Rural Idaho: Population Decline to Reduce Available Labor Source in Next Decade

This is the third of a three-part series about Idaho’s rural economy. This part projects how rural Idaho’s population by age group and labor force participation will look in 10 years based on the previous 10-year trends.

Part one examines elements impacting Idaho’s rural economy today, including population, educational attainment, industries, occupations and wages.

Part two evaluates which dynamics influence rural Idaho’s dwindling labor force.

The population divide between urban and rural Idaho is expected to widen over the next decade, following a national trend that favors urban areas. This will create continued challenges to the economic success of Idaho’s rural areas by limiting the human capital available to employers.

The state’s population is expected to increase by over a quarter of a million people to 1.9 million by 2025.

fig-1Source: Communications and Research Division, Idaho Department of Labor, 2016; Bureau of Labor Statistics, 2016

Of those 254,000 people, 84 percent, or 214,000, will be in the state’s seven urban counties — Ada, Bannock, Bonneville, Canyon, Kootenai, Nez Perce and Twin Falls. The remaining 37 counties – Idaho’s rural counties – combined will grow by 40,000 people. The share of the state’s population residing in urban counties is expected to increase from 67.1 percent to 69.4 percent, following an established trend that has been occurring for at least a decade.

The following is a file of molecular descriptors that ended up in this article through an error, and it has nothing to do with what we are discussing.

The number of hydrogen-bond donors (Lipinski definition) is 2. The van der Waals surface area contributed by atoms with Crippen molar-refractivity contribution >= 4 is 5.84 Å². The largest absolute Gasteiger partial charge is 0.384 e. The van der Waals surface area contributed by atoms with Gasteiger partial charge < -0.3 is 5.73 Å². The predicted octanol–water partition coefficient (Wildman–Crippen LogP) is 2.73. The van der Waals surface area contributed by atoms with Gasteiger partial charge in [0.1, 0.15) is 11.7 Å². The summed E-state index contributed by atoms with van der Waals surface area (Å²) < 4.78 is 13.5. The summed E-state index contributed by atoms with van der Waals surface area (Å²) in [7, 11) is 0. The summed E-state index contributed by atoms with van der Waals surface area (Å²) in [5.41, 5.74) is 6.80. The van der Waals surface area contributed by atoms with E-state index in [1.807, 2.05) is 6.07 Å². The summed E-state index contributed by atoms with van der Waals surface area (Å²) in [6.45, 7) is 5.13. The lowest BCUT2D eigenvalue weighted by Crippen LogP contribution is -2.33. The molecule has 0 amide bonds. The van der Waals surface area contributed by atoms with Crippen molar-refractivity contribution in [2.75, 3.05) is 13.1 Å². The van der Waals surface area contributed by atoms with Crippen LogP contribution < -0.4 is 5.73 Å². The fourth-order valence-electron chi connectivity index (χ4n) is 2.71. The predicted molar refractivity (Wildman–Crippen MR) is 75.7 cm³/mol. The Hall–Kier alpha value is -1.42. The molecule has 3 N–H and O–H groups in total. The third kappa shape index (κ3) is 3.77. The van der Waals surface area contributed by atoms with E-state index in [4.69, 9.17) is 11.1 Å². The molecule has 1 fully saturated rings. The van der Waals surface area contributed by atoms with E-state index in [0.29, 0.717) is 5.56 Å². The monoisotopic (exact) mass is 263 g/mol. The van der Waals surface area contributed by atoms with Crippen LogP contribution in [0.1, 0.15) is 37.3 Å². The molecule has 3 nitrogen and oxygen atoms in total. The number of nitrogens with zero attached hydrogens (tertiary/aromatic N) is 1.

mapSource: Communications and Research Division, Idaho Department of Labor, 2016; Bureau of Labor Statistics, 2016fig-3
Source: Communications and Research Division, Idaho Department of Labor, 2016; Bureau of Labor Statistics, 2016
fig-4Source: Communications and Research Division, Idaho Department of Labor, 2016; Bureau of Labor Statistics, 2016

Population growth in Idaho’s urban counties surpassed the rural rate across all age cohorts.  Based on the Idaho Department of Labor’s population projections, this trend is expected to continue.